HHM - Made in Costa RIca

Made in Costa Rica: Castillo's guide to the 'Pura Vida' lifestyle

The best places to eat, the Instagram-worthy beaches and the hidden gems that nobody else knows about? Everyone wants the local perspective when they travel. Lucky for you, we caught up with second-year defender and Costa Rica native Dennis Castillo to get the inside scoop on his homeland. 

Castillo came to the States to pursue his dreams of playing professional soccer at the age of 18, and after six years in America he still carries the spirit of his country with him in his daily life. 

"I was playing in the second division in Costa Rica with Deportivo Saprissa," Castillo said. "One day the opportunity to come to America to play college soccer presented itself."

In 2012, Castillo left his home in San Jose, Costa Rica to begin his journey at Virginia Commonwealth University where he saw a wealth of success. The 2015 Atlantic 10 Defensive Player of the Year was a four-year Captain for the Rams, and set a school record by starting in all 80 games he saw action in. He scored 17 goals and notched two assists, which also earned him NSCAA Second Team All-Midwest Region, Atlantic 10 Championship Player and Atlantic 10 First Team All-Conference.

His success at VCU caught the eye of the Colorado Rapids' technical staff, and on January 14, 2016 his dream was realized when he was chosen as the 37th overall pick in the 2016 MLS SuperDraft.

Castillo credits growing up playing soccer on the streets of San Jose for allowing him to achieve his ambition of playing professionally. 

Anyone that's crossed paths with Castillo during his short tenure in Commerce City knows he embodies the 'Pura Vida' spirit.  If you’ve been to Costa Rica you know that 'Pura Vida' - simply translated to 'pure life' - is more than a way to greet people - it’s a lifestyle.

“It’s a slogan that represents our culture really well,” Castillo said.  “I think because we’re in the tropics there is a lot of nature everywhere, so I think that affects your well-being a lot. It’s not a fast-paced culture. Everything is slow when you compare it to America, but not sluggish. It’s a way of living. You must visit to feel it.”




And that is exactly what Castillo wants you to do. When asked the one thing that he'd want people to know about his country he replied: “If you like nature and you’re looking for an affordable vacation you should go to Costa Rica.”

Local Costa Ricans, or 'Ticos' as they're known, have a relaxed way of looking at life - being thankful for what they have and not dwelling on the negative. But the country’s real trophy is its nature – rainforest, volcanos, beaches. They’re gorgeous, they’re everywhere, and they’re a huge part of what make Costa Rica so very special.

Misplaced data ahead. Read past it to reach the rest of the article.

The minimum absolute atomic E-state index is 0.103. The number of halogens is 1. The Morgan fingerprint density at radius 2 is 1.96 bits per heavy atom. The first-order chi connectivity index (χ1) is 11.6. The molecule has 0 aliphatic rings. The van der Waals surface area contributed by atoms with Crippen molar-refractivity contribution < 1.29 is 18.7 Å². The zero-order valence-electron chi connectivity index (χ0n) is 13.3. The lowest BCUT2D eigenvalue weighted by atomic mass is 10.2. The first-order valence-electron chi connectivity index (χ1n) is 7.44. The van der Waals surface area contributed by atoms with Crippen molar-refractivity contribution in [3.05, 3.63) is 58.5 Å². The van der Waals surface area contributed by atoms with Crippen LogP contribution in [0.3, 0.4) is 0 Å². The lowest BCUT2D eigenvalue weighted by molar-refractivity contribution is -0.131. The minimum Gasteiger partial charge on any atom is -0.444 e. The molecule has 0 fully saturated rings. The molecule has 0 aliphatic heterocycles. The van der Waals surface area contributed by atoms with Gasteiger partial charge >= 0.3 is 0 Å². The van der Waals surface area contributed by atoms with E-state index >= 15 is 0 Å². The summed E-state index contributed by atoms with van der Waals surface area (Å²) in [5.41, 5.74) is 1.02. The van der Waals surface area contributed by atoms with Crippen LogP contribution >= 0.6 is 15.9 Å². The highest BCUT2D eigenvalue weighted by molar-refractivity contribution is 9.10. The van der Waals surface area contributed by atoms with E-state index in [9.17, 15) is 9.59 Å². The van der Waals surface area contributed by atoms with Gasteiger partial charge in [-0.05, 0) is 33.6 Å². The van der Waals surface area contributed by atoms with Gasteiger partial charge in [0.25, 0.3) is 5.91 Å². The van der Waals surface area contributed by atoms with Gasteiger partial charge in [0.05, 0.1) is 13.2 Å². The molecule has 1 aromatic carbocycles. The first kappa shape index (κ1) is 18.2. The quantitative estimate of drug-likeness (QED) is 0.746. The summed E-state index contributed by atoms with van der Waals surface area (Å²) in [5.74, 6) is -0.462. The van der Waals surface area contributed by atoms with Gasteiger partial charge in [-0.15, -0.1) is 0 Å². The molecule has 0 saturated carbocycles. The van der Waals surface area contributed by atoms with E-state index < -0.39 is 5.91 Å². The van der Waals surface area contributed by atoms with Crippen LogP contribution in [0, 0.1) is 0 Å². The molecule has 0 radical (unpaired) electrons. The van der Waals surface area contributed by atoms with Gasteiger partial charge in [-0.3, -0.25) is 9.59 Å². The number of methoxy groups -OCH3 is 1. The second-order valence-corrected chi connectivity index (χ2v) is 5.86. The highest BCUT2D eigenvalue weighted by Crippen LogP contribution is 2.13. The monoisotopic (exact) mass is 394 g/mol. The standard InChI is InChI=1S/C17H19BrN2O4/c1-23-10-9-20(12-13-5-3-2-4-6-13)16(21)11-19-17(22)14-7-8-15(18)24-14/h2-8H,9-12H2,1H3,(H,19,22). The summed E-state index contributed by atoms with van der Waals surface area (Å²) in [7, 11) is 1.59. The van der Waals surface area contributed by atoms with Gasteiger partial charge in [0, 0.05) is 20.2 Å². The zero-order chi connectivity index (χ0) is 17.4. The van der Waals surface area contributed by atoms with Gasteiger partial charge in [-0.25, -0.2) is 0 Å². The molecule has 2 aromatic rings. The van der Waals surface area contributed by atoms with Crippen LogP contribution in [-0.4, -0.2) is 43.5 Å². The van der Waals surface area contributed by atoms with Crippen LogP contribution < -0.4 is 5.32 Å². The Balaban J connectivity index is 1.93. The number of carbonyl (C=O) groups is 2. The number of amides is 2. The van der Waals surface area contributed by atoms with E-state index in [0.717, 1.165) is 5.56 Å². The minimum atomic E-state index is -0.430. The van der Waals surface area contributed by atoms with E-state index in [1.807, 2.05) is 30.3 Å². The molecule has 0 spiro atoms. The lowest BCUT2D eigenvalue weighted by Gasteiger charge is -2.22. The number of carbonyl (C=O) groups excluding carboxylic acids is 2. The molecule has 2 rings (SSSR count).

“Two weeks is not enough in my country – you can’t do it all in one week,” Castillo said.

You’re convinced, you want to go to San Jose to experience the Pura Vida spirit … now what? We had Castillo wrap up his favorite Costa Rican places, culinary delights, and authentic customs. 






 “If you’re staying in downtown San Jose you should definitely go to the market. There is a nice stretch of shops on the boulevard. Maybe visit a museum, but I recommend going to see the nature instead. One day is enough in the city.”




“The two closest best beaches in my eyes are Playa Blanca in Punta Leona, and the Manuel Antonio National Park has some very nice beaches in it.”




“There is this famous rainforest called Braulio Carrillo. It is a rainforest all year round. You can do zip lines, hikes, and gondolas that take you through the rainforest. You see cool birds and different animals.”




“My country, when it was colonized there were a lot of people from Italian descent, French descent, Afro-Caribbean, Spanish and indigenous people, so we’ve got a mix of everything. Since we have influence from so many parts of the world, everything has been passed down. There are plenty of traditional dishes, but the main one is gallo pinto. It’s a mixture of rice and beans, fried plantains. That’s the base to our diet – you can have it for breakfast, lunch and dinner. I can’t, it’s too heavy, but people have it three times a day. It’s easy to make. I can’t make it like my mom’s or my grandpa's, but I try. There is this sauce back home called Salsa Lizano. It’s not super spicy but it’s a mixture of vegetables and spices – it’s very good. You must have that on your gallo pinto. It tastes best when you make it with old rice. If you save the rice for one day, that’s when it tastes best.”




“Ninety-five per cent of the kids, or more, play soccer in my country. The sport is so cheap that people play it everywhere. It’s the most popular thing - that and politics. It’s always soccer - after school, any free time, even in breaks in school, it’s always soccer. There is a small place in each school that you can play, and it’s always packed. First graders to sixth graders, they are all playing there it’s so packed. It was fun, I remember it.

"I remember also, when I came back from school I would have to wait for my cousins to get back from their school so we could play.

"There is something that street soccer teaches you. I don’t know how to explain it. Being out there, there are good things and bad things, but the technique, the interaction when things get a little rough, you experience a lot of things that you don’t experience in a private coaching session or in an organized team. There is something you experience in the streets. It gets competitive. When someone kicks you because it gets competitive you’re not going to cry and go back home. In organized sports if someone kicks you, you pause and check on that person. In the street, that’s not going to happen. When you are 5, 8, 10 it builds your character and that shows up later.”